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Young Christians know more of MTV than the Bible says World Council of Churches Head

The Church hardly communicates with the youth of today and even in "so-called Christian countries" the majority of young people are Bible illiterate but well informed of the latest MTV programmes, says the head of the World Council of Churches.

The Rev. Samuel Kobia, general secretary of the WCC, the world largest inter-Christian grouping on 14 February, addressed hundreds of young people in the south of the world’s second most populous nation.

"We are well aware that the younger people are the target of the media," said Kobia in a speech during a nine-day visit to India. "Unless something drastic is done now the church will lose a whole generation of leadership."

Kobia urged the Christian youth to be a "facilitating movement to revitalise the ecumenical movement", while speaking at the headquarters of the Student Christian. Movement of India in Bangalore. "Without a strong involvement of youth and students in the church, ecumenical movement will have no future."

During his visit to the student centre, Kobia unveiled a foundation stone for a Dalit women’s resource centre to be set up at the student movement headquarters. While there, he paid tribute to Ruth Manorama, the winner of the Right Livelihood award for 2005, the first ‘Dalit’ woman to win the award known as alternate Nobel prize for her work for the rights of the marginalised women. Dalit, meaning ‘trampled upon in Sanskrit, refers to the low castes treated as untouchables in India’s still caste afflicted society.

Kobia, who is visiting India on the 60h anniversary of its independence from Britain, said: "In this post-colonial era, can we really say that the relations of domination are behind us? Both church and society are facing trends similar to those of colonisation when the influences of neoliberal globalisation are imposed and exploit those already most vulnerable."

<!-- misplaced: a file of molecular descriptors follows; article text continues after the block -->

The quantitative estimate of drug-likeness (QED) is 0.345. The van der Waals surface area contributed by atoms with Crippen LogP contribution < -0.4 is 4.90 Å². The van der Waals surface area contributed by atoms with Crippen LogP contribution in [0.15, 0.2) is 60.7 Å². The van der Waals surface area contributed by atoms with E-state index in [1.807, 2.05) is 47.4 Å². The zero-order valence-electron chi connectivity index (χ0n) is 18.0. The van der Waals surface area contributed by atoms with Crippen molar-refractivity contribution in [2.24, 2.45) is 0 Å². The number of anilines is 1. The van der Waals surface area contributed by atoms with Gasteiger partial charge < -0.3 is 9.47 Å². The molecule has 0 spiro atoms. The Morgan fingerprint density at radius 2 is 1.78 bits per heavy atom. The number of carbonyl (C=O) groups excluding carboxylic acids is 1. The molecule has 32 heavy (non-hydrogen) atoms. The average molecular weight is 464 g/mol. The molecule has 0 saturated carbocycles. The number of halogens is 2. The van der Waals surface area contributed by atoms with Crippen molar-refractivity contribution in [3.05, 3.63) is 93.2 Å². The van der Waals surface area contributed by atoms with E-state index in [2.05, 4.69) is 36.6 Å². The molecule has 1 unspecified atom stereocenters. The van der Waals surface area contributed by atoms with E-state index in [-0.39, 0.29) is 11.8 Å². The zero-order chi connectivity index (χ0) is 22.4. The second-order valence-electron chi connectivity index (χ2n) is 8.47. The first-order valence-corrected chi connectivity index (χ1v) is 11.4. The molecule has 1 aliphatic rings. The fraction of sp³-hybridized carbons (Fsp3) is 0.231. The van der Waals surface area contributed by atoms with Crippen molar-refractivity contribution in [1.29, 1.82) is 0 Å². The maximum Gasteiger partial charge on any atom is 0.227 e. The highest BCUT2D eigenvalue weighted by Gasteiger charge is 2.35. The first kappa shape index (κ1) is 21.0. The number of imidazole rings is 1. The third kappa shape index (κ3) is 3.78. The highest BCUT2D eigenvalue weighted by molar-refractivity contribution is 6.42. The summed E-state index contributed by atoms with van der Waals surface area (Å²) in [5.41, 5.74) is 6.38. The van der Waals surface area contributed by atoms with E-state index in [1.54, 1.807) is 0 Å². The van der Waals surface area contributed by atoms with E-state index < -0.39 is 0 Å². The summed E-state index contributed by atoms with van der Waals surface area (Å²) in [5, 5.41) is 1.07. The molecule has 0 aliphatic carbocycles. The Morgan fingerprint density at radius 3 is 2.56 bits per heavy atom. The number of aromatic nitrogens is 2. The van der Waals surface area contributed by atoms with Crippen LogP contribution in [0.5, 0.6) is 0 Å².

The WCC head, a Kenyan Methodist, said. "In addition to economic globalisation, cultural globalisation continues to affect the identities … of young people around the world." He added, "We must call into question the dominant and Western popular cultures that are exported to all parts of the world through consumer products, media and entertainment."

The globalisation of communication and information media "leads to control and oppression of global conscientiousness", said Kobia. He noted, "Controlled information means controlled mentality. Millions of people are told what to think and not how to think. This is leading to a global culture in so far as information and entertainment are concerned. It has been appropriately dubbed ‘infotainment’."

This provided a challenge to churches and Kobia asserted: "A countervailing power is essential if we are to combat the cultural power of communications overloads."

(c) Ecumenical News International